Best of Belize can be discovered in southern town of Placencia

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PLACENCIA, Belize -- The limes are orange, the oranges are green, the tallest building is an ancient ceremonial temple and Main Street in Placencia is a concrete sidewalk that stretches a mile through town.

Belize it or not.

This Central American country has one foot in the Caribbean and another in rain forests dotted with Mayan ruins.

"You Better Belize It," read the colorful logo on the T-shirt of the driver who met me at the airstrip in Placencia, a village at the end of an 18-mile peninsula that juts into the Caribbean in southern Belize.

Rum Point Inn in Palencia can serve as the base for further explorations in the area. The region is gaining recognition for its small scale and its laid-back beach resorts that offer an easy mix of scuba, snorkeling and fly-fishing among the atolls of the longest barrier reef in the Western Hemisphere.

Nature reserves, ancient Maya sites and present-day Maya villages also draw visitors.

Placencia is definitely a country cousin to the more developed Ambergris Caye, a 15-minute flight north from the capital of Belize City.

Travelers who favor a true Caribbean getaway can find it here.

Placencia is relaxed, carefree and friendly, a place for the sports-minded, nature lovers and those who simply want to wind down.

Maya Island Air and Tropic Air serve Placencia on several daily flights from Belize City.

Visitors also can travel by car along the Southern Highway to Dangriga (a three-hour drive).

The road is paved for the first two hours to Dangriga. The paving will be completed to Placencia this year, according to local sources -- who gave me the same information two years ago.

Another option is to spend a few days in the Maya Mountains area southwest of Belize City and then continue on the Hummingbird Highway from San Ignacio to Dangriga, a day's drive.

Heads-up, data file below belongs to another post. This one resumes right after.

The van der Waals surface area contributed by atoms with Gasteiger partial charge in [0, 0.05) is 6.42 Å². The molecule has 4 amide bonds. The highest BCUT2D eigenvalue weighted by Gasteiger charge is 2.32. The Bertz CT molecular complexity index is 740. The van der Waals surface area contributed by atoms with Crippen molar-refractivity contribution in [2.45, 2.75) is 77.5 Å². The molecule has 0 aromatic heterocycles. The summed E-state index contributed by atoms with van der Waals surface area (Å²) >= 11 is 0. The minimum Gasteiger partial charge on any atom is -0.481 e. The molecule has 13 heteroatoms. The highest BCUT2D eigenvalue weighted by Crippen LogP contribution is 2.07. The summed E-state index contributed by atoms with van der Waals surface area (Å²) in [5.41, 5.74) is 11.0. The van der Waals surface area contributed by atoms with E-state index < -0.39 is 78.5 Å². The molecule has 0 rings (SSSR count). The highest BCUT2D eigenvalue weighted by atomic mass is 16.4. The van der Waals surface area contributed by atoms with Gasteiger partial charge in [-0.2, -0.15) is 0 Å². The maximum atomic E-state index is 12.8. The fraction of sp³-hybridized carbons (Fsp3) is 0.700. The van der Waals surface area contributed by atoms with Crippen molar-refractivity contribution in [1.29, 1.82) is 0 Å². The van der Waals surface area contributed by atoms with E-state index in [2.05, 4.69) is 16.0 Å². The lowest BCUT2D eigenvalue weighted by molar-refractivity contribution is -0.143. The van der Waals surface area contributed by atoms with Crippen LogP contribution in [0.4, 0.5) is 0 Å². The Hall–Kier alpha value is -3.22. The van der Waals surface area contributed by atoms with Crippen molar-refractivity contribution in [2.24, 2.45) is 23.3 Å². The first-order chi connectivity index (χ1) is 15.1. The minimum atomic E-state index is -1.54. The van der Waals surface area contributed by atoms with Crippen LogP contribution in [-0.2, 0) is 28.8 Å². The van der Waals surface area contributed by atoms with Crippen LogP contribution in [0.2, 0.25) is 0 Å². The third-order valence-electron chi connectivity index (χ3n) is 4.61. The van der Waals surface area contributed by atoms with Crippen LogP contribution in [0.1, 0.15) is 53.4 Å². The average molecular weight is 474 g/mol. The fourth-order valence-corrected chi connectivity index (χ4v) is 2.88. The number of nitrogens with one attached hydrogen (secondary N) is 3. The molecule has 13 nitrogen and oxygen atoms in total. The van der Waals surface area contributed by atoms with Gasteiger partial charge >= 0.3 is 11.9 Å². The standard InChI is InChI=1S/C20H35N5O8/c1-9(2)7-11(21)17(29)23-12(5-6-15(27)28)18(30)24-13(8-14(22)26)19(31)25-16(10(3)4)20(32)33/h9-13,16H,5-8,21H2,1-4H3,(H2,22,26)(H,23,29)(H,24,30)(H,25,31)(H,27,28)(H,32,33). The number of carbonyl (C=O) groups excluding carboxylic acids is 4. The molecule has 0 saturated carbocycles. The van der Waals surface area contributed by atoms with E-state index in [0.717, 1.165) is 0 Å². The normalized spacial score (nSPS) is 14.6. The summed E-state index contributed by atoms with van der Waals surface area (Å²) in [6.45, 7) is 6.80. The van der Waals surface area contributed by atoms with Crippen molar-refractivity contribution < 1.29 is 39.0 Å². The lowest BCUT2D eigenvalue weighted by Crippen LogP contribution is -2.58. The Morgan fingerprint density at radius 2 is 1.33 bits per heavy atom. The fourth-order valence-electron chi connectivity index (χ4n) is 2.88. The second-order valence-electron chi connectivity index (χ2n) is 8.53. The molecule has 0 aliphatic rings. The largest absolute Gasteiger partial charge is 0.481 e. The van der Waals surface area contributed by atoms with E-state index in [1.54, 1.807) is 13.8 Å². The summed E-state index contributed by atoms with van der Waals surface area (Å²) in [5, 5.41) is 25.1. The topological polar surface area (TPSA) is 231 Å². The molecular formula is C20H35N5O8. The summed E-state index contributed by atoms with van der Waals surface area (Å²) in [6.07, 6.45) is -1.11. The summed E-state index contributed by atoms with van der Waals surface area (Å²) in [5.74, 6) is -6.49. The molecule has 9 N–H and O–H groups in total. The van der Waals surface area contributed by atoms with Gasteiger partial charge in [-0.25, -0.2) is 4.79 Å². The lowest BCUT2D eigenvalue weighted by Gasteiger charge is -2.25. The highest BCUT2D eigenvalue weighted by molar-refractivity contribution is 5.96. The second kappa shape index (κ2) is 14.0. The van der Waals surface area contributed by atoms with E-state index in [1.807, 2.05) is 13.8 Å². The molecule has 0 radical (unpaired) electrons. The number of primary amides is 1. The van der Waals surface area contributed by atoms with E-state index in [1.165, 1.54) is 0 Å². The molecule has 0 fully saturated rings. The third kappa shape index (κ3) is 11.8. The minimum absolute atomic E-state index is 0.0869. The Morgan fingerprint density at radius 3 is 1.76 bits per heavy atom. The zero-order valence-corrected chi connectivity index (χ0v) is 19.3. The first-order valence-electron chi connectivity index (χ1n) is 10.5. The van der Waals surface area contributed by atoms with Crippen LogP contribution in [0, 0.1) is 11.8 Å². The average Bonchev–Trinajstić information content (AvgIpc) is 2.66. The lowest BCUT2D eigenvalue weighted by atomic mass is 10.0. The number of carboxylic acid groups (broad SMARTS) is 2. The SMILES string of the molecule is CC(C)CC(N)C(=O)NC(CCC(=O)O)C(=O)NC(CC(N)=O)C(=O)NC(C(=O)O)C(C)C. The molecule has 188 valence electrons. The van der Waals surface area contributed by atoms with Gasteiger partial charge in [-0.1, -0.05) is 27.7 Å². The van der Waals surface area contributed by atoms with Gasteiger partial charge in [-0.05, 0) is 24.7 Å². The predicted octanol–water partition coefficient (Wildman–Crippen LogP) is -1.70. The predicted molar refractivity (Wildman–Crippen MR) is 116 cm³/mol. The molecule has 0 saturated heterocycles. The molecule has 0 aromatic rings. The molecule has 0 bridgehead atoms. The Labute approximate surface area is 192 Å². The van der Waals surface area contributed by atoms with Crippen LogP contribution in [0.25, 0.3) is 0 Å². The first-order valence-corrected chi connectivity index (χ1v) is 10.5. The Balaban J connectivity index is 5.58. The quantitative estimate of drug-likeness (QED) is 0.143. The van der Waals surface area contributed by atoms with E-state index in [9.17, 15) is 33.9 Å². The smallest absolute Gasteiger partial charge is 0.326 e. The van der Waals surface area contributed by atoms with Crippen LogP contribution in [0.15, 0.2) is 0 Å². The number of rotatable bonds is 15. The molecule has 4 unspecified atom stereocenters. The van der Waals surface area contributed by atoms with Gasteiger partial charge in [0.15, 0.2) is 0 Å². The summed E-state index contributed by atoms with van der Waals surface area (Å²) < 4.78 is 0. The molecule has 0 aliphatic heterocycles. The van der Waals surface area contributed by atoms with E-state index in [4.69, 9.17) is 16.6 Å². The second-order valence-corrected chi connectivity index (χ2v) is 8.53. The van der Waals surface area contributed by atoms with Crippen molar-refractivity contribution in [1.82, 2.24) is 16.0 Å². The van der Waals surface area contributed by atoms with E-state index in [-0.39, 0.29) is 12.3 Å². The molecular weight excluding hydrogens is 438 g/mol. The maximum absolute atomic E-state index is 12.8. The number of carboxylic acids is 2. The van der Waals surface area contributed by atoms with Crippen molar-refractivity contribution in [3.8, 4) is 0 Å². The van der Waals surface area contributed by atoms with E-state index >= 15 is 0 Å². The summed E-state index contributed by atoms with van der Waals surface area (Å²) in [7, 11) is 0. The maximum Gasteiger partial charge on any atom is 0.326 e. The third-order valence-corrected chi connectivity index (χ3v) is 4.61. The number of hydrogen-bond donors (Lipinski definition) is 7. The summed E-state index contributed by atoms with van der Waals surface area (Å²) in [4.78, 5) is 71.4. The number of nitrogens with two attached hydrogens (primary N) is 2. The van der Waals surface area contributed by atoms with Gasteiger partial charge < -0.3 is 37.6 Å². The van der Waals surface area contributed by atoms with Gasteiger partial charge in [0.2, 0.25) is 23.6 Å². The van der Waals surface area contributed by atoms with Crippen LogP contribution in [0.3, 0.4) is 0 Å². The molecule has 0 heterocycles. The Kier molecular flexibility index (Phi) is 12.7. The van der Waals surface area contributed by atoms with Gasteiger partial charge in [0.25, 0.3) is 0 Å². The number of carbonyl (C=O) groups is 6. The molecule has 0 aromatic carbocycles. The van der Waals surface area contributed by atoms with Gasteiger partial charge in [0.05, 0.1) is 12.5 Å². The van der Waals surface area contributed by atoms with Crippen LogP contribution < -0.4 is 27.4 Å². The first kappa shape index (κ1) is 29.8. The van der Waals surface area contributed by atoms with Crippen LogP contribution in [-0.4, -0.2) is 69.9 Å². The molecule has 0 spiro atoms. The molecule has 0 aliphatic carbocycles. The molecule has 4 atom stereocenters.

Clients can arrange to drop their rented car in Placencia and fly back to Belize City.

A car is not necessary in Placencia because inns provide airport transfers. The town can be reached locally by taxi, on rented bicycle or aboard a new shuttle bus that operates (on a somewhat vague schedule) along the coast road.

Placencia has many good local inns, including the 12-room Nautical Inn and the Green Parrot Beach Houses.

The two properties that I found that offered the best resort stays in Placencia are Rum Point Inn and Inn at Robert's Grove.

Rum Point, which celebrated its 25th anniversary last year, was about the only accommodations game in town when I first visited here more than a decade ago.

The inn, owned by Placencia pioneers George and Corol Bevier, has grown in size.

Accommodations include 10 beachfront cabanas that resemble domed igloos tucked beneath the palm trees and 12 air-conditioned suites, housed in three two-story buildings.

Amenities feature a king or two queen beds, seating areas, private baths, refrigerators, coffeemakers and safes.

Belizean hardwood furniture, local art and Guatemalan fabrics accent the decor.

The resort's social hub is the main house with a bar, a dining room, a library and a veranda hung with hammocks.

A 40-foot pool, bicycles, kayaks, a Hobie Cat, Sunfish, a sailing dinghy and a nature trail are available to guests.

Rum Point Divers Center has daily snorkeling and scuba trips on board the 42-foot Auriga II dive boat.

Scuba courses range from a one-day course for nondivers to a four-day course for PADI certification.